From what I understand, if you can run a faster pace with a lower HR under your LT after the training, your fitness is there for a fast marathon. That is the purpose of training. Right?

                        5k - 20:56 (09/12), 7k - 28:40 (11/12), 10k trial - 43:08  (03/13), 42:05 (05/13), FM - 3:09:28 (05/13), HM - 1:28:20 (05/14), Failed 10K trial - avg 6:10/mi for 4mi (29/08/14)

                          From what I understand, if you can run a faster pace with a lower HR under your LT after the training, your fitness is there for a fast marathon. That is the purpose of training. Right?

                           

                          The Hadd article describes base building, which is the sine qua non of distance training.

                           

                          But if you think that you can get fast by jogging around really slow, you are mistaken.

                            I would hardly say that Hadd's miles are just jogs. On Tuesdays and Fridays, the heart rate is quite high with an hour of running; this should be about marathon pace. Exactly the same idea is used in Healthy Intelligent Training in the aerobic phase which is Lydiard. In Hadd's example, you can also see that Joe gets fast.

                              I would hardly say that Hadd's miles are just jogs. On Tuesdays and Fridays, the heart rate is quite high with an hour of running; this should be about marathon pace. Exactly the same idea is used in Healthy Intelligent Training in the aerobic phase which is Lydiard. In Hadd's example, you can also see that Joe gets fast.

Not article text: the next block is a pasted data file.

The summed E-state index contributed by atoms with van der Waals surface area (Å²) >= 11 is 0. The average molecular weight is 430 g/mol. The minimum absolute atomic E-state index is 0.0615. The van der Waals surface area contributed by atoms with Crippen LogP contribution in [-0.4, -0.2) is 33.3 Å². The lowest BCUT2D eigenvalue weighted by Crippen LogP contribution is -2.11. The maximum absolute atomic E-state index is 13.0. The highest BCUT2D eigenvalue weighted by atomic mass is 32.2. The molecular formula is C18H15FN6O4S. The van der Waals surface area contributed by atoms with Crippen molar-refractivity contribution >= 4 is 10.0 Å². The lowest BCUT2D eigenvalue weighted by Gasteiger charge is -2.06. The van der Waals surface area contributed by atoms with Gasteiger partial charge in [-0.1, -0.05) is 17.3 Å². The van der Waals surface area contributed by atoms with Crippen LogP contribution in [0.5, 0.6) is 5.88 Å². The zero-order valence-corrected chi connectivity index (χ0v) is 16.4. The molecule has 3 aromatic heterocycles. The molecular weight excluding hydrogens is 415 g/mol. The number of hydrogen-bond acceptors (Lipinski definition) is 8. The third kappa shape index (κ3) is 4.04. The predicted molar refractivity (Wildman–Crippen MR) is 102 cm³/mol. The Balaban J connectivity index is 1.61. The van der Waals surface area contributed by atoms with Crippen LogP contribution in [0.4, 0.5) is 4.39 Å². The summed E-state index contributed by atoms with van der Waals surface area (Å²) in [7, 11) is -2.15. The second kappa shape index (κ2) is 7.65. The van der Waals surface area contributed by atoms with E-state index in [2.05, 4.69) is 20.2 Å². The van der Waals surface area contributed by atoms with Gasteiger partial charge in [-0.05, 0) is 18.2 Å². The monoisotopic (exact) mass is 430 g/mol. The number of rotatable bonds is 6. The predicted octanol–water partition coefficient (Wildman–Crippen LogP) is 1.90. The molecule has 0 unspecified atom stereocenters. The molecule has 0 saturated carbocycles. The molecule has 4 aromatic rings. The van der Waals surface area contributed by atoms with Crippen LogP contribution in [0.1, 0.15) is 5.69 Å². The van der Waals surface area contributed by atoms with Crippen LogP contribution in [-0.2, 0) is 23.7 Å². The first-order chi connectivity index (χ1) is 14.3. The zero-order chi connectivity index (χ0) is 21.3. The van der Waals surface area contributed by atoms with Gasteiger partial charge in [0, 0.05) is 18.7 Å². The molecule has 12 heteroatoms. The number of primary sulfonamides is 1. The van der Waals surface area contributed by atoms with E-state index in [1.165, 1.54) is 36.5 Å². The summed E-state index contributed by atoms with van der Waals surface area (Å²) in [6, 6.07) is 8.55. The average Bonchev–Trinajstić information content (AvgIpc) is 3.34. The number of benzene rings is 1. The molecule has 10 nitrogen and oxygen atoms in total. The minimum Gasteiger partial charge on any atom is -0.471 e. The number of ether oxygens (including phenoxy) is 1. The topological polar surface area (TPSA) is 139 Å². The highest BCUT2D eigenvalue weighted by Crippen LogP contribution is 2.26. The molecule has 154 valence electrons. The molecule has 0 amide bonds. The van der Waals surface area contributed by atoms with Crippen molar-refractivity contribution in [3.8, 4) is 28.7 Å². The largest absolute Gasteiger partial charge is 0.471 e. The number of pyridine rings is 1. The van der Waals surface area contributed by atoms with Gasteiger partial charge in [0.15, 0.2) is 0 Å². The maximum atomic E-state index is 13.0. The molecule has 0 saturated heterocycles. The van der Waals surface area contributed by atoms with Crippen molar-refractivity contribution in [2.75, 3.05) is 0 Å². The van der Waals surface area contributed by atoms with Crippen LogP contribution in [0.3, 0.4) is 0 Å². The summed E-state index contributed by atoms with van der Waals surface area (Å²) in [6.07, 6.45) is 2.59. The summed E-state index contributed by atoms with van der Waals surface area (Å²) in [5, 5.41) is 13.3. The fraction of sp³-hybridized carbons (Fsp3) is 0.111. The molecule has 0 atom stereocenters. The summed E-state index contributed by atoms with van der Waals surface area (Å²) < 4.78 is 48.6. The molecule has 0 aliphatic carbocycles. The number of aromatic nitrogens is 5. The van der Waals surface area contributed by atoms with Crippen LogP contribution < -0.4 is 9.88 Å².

Sure, he got a guy who had run a 2:27 marathon to run a 71 minute half off of base training. That sounds about right. Smile

                               

                              I know that Hadd also talked in other writings about Joe being a certain "type" of runner -- namely the sort of guy who responds to high volume, lower intensity work.

                               

                              The principles of Hadd are totally sound, but in my opinion the article is at least sometimes used to draw unwarranted conclusions about low heart rate training.


                              I'm back!

                                So I got another question related to this HR. Are the Garmin watches with a HR monitor accurate? I keep reading people saying (including you in your log) the Garmin got mental sometimes, lost GPS signal etc.

                                 

                                I haven't used my Garmin HR monitor in quite a while -- I trained with a HR monitor my first year, but then I was using a Nike Triax Elite watch, not a Garmin. But I believe it's pretty accurate. Anyway it has nothing to do with GPS signals, just a matter of good contact with your chest. Generally if it is off because of bad contact, it is way off, and you will know.

                                12345